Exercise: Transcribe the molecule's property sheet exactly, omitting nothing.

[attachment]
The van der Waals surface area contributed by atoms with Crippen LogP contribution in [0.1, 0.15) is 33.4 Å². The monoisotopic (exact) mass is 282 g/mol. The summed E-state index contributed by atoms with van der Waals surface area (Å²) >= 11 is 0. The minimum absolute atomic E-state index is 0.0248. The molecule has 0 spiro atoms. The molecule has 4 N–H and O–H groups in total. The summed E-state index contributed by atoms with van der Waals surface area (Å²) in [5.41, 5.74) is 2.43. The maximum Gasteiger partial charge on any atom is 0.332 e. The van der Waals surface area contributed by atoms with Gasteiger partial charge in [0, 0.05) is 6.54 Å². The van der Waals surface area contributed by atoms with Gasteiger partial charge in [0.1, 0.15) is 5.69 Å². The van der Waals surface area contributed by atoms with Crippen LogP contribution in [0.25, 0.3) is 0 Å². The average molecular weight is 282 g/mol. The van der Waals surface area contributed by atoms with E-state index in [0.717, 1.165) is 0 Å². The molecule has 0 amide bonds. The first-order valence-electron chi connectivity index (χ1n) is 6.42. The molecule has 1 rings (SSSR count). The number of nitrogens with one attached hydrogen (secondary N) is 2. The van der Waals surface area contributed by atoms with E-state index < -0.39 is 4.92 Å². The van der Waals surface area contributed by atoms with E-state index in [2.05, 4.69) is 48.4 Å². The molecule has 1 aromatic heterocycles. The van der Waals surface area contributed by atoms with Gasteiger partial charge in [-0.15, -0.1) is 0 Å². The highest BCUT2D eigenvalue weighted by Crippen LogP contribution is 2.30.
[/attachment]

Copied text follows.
The van der Waals surface area contributed by atoms with Crippen LogP contribution in [0.1, 0.15) is 33.4 Å². The monoisotopic (exact) mass is 282 g/mol. The summed E-state index contributed by atoms with van der Waals surface area (Å²) >= 11 is 0. The minimum absolute atomic E-state index is 0.0248. The molecule has 0 spiro atoms. The molecule has 4 N–H and O–H groups in total. The summed E-state index contributed by atoms with van der Waals surface area (Å²) in [5.41, 5.74) is 2.43. The maximum Gasteiger partial charge on any atom is 0.332 e. The van der Waals surface area contributed by atoms with Gasteiger partial charge in [0, 0.05) is 6.54 Å². The van der Waals surface area contributed by atoms with Gasteiger partial charge in [0.1, 0.15) is 5.69 Å². The van der Waals surface area contributed by atoms with Crippen LogP contribution in [0.25, 0.3) is 0 Å². The average molecular weight is 282 g/mol. The van der Waals surface area contributed by atoms with E-state index in [0.717, 1.165) is 0 Å². The molecule has 0 amide bonds. The first-order valence-electron chi connectivity index (χ1n) is 6.42. The molecule has 1 rings (SSSR count). The number of nitrogens with one attached hydrogen (secondary N) is 2. The van der Waals surface area contributed by atoms with E-state index < -0.39 is 4.92 Å². The van der Waals surface area contributed by atoms with E-state index in [2.05, 4.69) is 48.4 Å². The molecule has 1 aromatic heterocycles. The van der Waals surface area contributed by atoms with Gasteiger partial charge in [-0.15, -0.1) is 0 Å². The highest BCUT2D eigenvalue weighted by Crippen LogP contribution is 2.30.